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Every so often the bellringers attempt a 'peal' - a technical term that needs a bit of explanation. When we are ringing, each of the eight bells rings once in some combination or another before they start again and ring another set of eight. So as the bells have identifying numbers, the combination 46728153 might be immediately followed by 46271835 and that might be followed by 64728153 and so on. This is further complicated because the aim is, in any piece of ringing, not to repeat any such combination - each must be different.
Anyway, a peal involves over 5000 such combinations. So each bell rings 5000 times and of course there's a bellringer at the end of the rope making it do so. This involves the ringer standing pretty-well still for nearly three hours (unbroken) except for the movement of his/her arms, so you can see that physically it is pretty demanding. This is especially true when you think that the heaviest bell is approaching the weight of a small car and, although it swings to and fro without a great deal of effort, one needs to constantly adjust the speed and that can only be done by the application of effort.
One also has to concentrate pretty avidly during the three hours. Placing your bell at the right part of the combination entails constant thought (there are rules to help), and all the time you are also trying to achieve precise timing accuracy so that the ringing sounds nice. There's lots more to add on this topic but that's enough for now.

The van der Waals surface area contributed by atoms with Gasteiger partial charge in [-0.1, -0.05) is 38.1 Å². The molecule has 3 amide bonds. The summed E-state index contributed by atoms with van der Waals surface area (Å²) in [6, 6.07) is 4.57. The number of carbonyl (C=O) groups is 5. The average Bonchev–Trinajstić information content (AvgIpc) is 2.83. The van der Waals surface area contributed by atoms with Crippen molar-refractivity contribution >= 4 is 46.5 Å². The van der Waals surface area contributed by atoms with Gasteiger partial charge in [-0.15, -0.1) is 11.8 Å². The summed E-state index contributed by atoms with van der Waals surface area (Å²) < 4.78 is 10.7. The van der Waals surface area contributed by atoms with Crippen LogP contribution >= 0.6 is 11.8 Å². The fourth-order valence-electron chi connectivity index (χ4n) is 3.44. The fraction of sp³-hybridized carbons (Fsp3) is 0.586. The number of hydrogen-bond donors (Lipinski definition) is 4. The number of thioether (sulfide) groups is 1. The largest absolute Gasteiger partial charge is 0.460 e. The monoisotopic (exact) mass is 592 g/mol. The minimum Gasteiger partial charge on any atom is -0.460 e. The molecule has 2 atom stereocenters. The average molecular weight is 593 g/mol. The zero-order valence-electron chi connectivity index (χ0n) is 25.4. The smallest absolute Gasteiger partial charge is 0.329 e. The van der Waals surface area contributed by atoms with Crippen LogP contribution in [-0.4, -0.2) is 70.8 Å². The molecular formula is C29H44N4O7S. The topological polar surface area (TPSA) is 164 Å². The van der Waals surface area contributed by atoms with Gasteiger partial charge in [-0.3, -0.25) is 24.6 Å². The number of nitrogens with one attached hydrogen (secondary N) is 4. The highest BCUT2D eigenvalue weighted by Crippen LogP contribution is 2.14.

Attempts to ring a peal often succeed but quite often fail, usually because one or more ringers loses concentration and forgets where to place their bell in the combinations. So it's pleasing to report that we successfully rang a peal on 26th January to mark our annual dinner. Ringing has its roots** in Victorian times, when there were lots of formal societies, and that formality has stayed in place. As a result peal announcements have their own special format, and you can see the announcement of our peal reproduced below. [The printed article had a copy of the published record .]
Steve Smith (February 2019)
[** Much of the modern organisational structure of ringing (and the custom of ringing for services) is of Victorian origin but ringing itself goes back over 400 years, and the first recorded peal was in 1715.]
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